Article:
Dealers Disappearing, What Happened to all the Casino Workers? - 8 News NOW

Dealers Disappearing, What Happened to all the Casino Workers?

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Casino department employment in Nevada and on the Las Vegas Strip is trending downward but the decline began far earlier statewide than on the Strip.

Nevada peaked in 2001 with 59,908 employees in casino departments with non-restricted gaming licenses. By 2012, according to data from the UNLV Center for Gaming Research, employment stood at only 43,454.

The center attributed this in part to a variety of labor-saving devices that "have made employees progressively more scarce on the floor." Slot machines that accept only cash and automated change machines come to mind.

But the last recession could be more directly to blame for the Strip's numbers, which peaked at 27,648 casino department workers in 2008. It has been mostly downhill from there, with only 23,524 employed last year, a 14.9 percent decline from the peak.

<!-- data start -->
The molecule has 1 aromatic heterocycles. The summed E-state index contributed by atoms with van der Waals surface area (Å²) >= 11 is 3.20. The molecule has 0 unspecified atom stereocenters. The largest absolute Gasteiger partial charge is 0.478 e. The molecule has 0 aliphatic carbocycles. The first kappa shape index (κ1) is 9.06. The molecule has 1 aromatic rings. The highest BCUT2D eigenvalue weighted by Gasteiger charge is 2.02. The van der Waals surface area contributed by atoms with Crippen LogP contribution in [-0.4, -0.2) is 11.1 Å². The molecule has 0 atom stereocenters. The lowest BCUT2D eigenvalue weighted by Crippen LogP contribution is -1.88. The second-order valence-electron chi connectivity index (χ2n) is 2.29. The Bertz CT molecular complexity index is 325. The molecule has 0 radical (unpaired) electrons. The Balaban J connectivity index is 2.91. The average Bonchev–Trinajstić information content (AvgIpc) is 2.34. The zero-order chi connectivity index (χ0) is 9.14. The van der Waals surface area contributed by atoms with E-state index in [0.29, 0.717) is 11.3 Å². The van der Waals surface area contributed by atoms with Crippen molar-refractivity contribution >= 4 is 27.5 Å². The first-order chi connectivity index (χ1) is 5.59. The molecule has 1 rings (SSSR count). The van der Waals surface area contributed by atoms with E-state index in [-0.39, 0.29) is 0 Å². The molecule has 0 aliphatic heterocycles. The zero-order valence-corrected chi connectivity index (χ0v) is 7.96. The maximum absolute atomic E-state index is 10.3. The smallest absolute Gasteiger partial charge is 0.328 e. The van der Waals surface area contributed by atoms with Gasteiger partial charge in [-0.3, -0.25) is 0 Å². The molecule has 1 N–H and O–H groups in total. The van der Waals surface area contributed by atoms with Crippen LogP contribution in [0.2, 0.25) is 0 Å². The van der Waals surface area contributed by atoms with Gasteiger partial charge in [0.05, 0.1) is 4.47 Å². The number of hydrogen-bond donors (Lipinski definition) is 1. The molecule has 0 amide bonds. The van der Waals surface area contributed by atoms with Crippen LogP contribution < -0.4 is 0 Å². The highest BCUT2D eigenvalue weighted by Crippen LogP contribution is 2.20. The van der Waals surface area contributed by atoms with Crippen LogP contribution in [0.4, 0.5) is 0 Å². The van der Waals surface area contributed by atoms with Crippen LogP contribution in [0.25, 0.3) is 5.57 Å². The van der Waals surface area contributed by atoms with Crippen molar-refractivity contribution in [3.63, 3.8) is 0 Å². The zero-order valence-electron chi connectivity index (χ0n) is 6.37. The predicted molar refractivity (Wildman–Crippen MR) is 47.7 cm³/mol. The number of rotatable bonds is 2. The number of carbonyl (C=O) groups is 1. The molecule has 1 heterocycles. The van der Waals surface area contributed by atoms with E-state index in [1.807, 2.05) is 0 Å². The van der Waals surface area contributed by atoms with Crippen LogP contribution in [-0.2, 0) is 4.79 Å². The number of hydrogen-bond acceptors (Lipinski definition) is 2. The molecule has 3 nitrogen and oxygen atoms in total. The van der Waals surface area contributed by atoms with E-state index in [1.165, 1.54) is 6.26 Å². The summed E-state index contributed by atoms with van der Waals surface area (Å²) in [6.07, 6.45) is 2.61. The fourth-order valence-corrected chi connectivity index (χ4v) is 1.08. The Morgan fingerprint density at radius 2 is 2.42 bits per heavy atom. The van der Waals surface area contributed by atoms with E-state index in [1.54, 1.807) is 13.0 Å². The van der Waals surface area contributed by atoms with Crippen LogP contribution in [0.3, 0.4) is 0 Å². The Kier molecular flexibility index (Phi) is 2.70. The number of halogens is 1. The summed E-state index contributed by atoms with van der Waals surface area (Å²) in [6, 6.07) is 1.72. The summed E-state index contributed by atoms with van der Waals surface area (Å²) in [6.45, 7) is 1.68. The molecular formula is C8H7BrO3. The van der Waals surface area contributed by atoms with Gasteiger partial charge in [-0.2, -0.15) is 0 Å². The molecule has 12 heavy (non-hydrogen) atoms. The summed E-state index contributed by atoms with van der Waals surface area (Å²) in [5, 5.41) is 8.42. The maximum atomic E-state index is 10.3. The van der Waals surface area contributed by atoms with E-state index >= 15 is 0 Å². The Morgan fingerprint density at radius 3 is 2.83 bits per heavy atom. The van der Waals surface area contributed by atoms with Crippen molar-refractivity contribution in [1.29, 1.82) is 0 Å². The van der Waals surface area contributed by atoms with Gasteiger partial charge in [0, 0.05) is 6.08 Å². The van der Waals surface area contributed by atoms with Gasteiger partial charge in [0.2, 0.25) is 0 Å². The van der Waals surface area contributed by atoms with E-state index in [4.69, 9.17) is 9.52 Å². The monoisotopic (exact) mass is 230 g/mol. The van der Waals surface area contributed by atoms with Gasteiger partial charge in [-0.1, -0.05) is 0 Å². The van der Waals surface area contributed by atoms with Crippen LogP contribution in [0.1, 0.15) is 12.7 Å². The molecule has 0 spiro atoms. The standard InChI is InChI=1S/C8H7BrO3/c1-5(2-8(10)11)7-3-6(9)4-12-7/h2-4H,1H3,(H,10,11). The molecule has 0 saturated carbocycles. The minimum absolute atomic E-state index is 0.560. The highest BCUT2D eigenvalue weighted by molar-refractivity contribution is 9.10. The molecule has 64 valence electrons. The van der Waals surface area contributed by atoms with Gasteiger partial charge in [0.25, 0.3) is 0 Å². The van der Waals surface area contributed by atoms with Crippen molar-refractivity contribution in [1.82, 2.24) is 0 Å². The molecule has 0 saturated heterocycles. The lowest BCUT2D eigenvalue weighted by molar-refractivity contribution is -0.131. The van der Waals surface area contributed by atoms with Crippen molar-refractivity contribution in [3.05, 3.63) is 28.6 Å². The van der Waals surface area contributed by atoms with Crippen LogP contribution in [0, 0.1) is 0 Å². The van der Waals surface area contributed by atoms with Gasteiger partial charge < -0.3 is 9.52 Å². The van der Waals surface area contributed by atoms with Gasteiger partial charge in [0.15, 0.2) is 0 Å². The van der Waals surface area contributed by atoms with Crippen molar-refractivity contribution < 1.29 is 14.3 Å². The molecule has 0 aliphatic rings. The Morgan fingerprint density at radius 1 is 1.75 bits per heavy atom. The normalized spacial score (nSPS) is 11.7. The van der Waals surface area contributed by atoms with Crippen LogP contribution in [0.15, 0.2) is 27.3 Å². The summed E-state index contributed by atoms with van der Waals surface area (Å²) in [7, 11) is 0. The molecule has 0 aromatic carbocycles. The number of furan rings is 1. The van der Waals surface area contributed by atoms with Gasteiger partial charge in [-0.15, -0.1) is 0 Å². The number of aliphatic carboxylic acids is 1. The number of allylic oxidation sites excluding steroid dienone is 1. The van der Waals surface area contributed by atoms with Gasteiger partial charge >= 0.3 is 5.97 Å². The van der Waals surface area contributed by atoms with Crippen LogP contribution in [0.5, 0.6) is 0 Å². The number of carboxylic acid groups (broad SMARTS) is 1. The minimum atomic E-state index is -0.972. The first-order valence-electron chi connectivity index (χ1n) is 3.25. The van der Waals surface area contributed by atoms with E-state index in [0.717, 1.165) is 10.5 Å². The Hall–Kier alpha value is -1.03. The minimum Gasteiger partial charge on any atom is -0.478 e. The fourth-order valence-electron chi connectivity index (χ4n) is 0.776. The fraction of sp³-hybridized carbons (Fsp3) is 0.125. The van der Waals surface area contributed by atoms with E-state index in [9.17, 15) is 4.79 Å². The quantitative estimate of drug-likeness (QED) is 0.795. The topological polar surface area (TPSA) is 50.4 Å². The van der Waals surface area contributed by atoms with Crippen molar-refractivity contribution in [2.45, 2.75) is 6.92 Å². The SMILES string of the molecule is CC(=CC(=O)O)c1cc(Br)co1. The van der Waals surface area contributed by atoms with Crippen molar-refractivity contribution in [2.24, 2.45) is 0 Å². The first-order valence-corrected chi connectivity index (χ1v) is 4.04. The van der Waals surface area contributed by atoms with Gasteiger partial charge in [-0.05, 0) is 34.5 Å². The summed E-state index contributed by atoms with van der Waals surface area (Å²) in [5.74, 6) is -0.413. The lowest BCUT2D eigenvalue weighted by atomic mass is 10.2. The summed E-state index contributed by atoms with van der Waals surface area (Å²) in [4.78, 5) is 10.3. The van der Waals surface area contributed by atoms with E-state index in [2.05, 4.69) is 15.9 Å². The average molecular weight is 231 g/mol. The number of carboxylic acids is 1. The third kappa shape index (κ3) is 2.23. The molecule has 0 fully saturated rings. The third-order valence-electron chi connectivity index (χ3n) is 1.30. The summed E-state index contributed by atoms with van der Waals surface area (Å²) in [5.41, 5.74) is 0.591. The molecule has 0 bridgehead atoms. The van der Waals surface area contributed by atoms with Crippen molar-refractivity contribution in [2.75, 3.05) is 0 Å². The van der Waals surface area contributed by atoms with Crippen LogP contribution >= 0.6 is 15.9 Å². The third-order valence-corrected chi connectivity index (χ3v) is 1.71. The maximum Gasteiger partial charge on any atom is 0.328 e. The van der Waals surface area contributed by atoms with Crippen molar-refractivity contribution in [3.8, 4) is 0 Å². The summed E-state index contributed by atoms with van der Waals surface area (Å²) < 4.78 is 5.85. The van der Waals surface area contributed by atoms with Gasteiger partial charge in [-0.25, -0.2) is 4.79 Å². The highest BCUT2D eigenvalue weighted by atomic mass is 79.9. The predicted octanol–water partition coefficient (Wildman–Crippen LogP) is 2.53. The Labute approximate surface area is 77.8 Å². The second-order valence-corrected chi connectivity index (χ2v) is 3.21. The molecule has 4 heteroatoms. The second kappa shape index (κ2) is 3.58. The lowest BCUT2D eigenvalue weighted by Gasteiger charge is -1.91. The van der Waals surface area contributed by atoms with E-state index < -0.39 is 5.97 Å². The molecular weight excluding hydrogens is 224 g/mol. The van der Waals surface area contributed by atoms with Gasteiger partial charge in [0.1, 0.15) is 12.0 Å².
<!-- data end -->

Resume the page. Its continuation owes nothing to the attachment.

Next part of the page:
The gaming research center found that the average big casino on the Strip employed 3,909 workers in 1999 but only 3,729 in 2012. There were more employees involved in room and beverage service on average in 2012 than in 1999 but fewer working in gaming, food service and administration.

One has to go back to 1997 to find the employment peak on the Boulder Strip, when 3,810 gaming workers were employed. That number was down last year to 2,832, a 25.7 percent drop from the peak. On a positive note, the Boulder Strip employed more casino department employees in 2012 than in 2011, while the Las Vegas Strip and other casinos statewide continued to reduce positions.

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